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My background is asp.net development and I took part in several projects where developer team was free to choose server-side programming technology (PHP, ASP.NET[Web Forms/MVC], JSP) & free to buy any CMS.

Looking backward I realize technology & approach we chose often wasn't the best one. I'll enumerate some projects:

  • One web portal (ASP.NET Web Forms) - Originally It was .Net Nuke every developer knew nothing about & was snobbish enough to learn. Previous team modified Nuke engine the way it couldn't be upgraded (they added rows and relations to standard tables). So we rewrote it from the scratch. Big mistake. We spent a year to achieve previous functionality. Business felt trapped - they could not fire us and could not stand us.
  • Another web portal (ASP.NET Web Forms) - Portal was very specific (trading) so we start developing from the scratch. Everything was fine half a year but as project grew business wanted to see more and more basic functionality (forums, blogs). May be we should wrote lots of modules for standard cms instead of developing from scratch.
  • One specific 5-paged site with massive reporting - ASP.NET MVC and it was ok.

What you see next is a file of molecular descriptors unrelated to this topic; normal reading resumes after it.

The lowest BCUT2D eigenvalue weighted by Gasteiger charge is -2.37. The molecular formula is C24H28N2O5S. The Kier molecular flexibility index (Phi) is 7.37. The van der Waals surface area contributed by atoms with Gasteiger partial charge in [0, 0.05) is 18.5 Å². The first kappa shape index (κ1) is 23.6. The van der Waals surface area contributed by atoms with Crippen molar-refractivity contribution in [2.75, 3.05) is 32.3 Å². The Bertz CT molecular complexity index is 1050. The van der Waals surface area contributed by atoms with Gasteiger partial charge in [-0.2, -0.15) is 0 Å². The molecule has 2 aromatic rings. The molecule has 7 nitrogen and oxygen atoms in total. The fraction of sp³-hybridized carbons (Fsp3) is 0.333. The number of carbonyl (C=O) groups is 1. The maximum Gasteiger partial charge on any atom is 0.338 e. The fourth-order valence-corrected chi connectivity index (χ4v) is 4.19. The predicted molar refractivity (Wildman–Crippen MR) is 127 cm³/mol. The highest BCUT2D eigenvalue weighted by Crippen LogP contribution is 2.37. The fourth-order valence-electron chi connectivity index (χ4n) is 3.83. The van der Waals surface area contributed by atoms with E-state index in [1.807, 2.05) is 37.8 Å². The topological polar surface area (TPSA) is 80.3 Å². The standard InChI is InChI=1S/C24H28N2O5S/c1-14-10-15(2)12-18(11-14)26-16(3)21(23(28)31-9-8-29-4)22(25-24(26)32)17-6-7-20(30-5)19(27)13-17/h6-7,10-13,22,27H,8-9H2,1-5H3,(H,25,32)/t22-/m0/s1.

• Several small specific questionnaires - ASP.NET MVC and it was ok also.

There were projects where I had to support legacy web systems and there was no choice.

I feel (and it's very subjective) that server-side technologies niches are the following (when you have a choice what to choose):

  • Standard company sites & blogs/forums/communities (the most part of all web development) - is PHP CMS area (Wordpress, Joomla, Drupal e.t.c.). If team has asp.net background they should choose asp.net CMS (Nuke, Sharepoint)
  • Small / Specific sites - PHP/ASP.NET niche (but if it can grow choose CMS from the very beginning)
  • Intranet company ecosystems - ASP.NET mostly (CMS or not)
  • ...

I know every task can be accomplished with technologies you are most familiar with, but what do you think of nowadays niches?

There are some radical questions also:

Shall developers use CMS for every site larger than 3 pages as every site functionality tends to grow and there are lots of modules written for us? Even if site looks too specific it's better to write modules for well-known CMS than to write sites from scratch.

What is JSP niche?

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What exactly do you mean by niche, and what is your question exactly? Are you looking for a niche field to develop skills in? – Pekka 웃 Jun 20 '10 at 14:27
    
Thank you, I added some comments – Andrew Florko Jun 20 '10 at 14:40

What you use to build a site depends on what the site is for. A news site should use blogging software, static content sites should use a CMS. But there are many cases where the content of a site just doesn't fit one of the common "niches" as you put it. For example, Facebook applications or other dynamic content sites.

You might have made the right decision to roll your own portal system for the trading site. But when you wanted to add forums, blogs, etc. you should just integrate one of the systems already out there into your site. For example, wired.com is a mix of WordPress (blogs), commercial CMS, custom Java/JSP, a bit of PHP and a third party commenting system (Pluck).

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